By Joice Alves and Rae Wee
LONDON/SINGAPORE (Reuters) – The U.S. dollar sank on Monday against the euro and sterling supported by a risk on sentiment and a rally in the European stocks market.
A survey showed on Monday that investor morale in the euro zone improved in November, the first time it rose in three months, reflecting hopes that recent warmer temperatures and falling energy prices will prevent gas rationing on the continent this winter.
In the meantime, the pan European index rose 0.5% with traders pointing out that investors are still betting China will ease its COVID restrictions, despite officials saying they do not plan an imminent reopening.
Against a basket of currencies, the safe-haven fell 0.54% to 110.49. It had lost almost 2% at the end of last week.
Reports that China would make substantial changes to its “dynamic-zero” COVID-19 policy in coming months fuelled a risk assets rally on Friday.
But on Monday the fell 0.8% against the dollar to 7.2347 after China said over the weekend that it will persevere with its “dynamic-clearing” approach to COVID-19 cases as soon as they emerge, giving little indication it would ease its outlier zero-COVID strategy nearly three years into the pandemic.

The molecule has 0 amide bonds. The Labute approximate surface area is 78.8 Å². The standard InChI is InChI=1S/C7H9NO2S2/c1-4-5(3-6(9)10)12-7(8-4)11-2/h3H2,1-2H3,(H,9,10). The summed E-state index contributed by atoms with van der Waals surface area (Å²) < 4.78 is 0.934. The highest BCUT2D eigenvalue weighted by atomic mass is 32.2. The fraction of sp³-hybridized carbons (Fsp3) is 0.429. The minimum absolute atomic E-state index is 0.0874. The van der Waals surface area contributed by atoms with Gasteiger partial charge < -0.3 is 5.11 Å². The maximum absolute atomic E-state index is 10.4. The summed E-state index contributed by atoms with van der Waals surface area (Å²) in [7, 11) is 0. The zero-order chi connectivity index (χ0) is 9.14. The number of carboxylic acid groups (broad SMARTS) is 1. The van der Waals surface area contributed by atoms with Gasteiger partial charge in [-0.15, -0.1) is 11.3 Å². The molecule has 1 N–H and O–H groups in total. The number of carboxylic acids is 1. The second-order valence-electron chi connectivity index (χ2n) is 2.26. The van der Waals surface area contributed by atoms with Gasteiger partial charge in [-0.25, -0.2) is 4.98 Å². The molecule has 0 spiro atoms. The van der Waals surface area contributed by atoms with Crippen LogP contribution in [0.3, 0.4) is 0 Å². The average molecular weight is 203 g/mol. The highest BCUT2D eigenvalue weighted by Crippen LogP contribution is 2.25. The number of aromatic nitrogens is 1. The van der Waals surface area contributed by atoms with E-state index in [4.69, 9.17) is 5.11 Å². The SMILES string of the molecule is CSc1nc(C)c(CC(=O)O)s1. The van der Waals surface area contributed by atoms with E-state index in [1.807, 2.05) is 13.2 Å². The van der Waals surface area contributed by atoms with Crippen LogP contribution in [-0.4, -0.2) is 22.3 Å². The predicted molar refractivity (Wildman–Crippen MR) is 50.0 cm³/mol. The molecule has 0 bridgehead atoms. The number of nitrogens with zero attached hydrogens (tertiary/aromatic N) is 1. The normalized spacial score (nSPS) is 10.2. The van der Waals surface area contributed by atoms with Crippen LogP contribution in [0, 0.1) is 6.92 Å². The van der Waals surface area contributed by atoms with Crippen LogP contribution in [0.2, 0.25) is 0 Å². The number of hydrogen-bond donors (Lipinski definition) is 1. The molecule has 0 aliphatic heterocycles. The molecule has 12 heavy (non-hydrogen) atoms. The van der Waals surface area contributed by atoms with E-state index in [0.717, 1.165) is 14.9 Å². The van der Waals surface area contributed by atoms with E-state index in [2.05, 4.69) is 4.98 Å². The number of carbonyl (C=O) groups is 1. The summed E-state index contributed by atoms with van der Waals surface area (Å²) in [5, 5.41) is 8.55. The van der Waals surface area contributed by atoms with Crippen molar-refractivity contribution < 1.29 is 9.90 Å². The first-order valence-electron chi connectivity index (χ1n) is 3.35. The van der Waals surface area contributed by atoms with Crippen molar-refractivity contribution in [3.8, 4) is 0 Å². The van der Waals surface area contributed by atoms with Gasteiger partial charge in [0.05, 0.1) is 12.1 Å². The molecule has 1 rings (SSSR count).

Risk-sensitive Australian and New Zealand dollars also fell sharply in Asia trade., but they recovered as European markets opened.
Another risk-sensitive currency, sterling, reversed earlier losses to trade up 0.66% to $1.1446, while the euro jumped to its highest since Oct. 27. It was last up 0.27% to $0.9986.
“We can question whether the China story has any veracity, but the market is quite happy to give it credence for the moment, despite the big denials,” said Jeremy Stretch, Head of G10 FX Strategy at CIBC.
Alvin Tan, head of Asia FX strategy at RBC Capital Markets, said the timing of the reopenings was uncertain.
“People are kind of thinking there’s going to be an eventual opening … but it’s not obvious to me that there’s an imminent reopening due, and I think it’s kind of premature,” he said.
The economic impact of China’s zero-COVID policy was again highlighted in Chinese trade figures released on Monday, which showed exports and imports unexpectedly contracted in October, the first simultaneous slump since May 2020.
Investors were also assessing Friday’s U.S. jobs report which showed that firms added a more-than-expected 261,000 jobs in October and hourly wages continued to rise, evidence of a still-tight labour market.
But hints of some easing of market conditions, with the unemployment rate rising to 3.7%, fuelled hopes that the much sought after Fed pivot could be on the horizon, capping the dollar’s gains.
Four Federal Reserve policymakers on Friday also indicated they would still consider a smaller interest rate hike at their next policy meeting.
Fed funds futures now show that markets are pricing in a 69% chance of a 50-basis-point rate hike at the Fed’s December meeting, with the next key data point being Thursday’s U.S. inflation figures.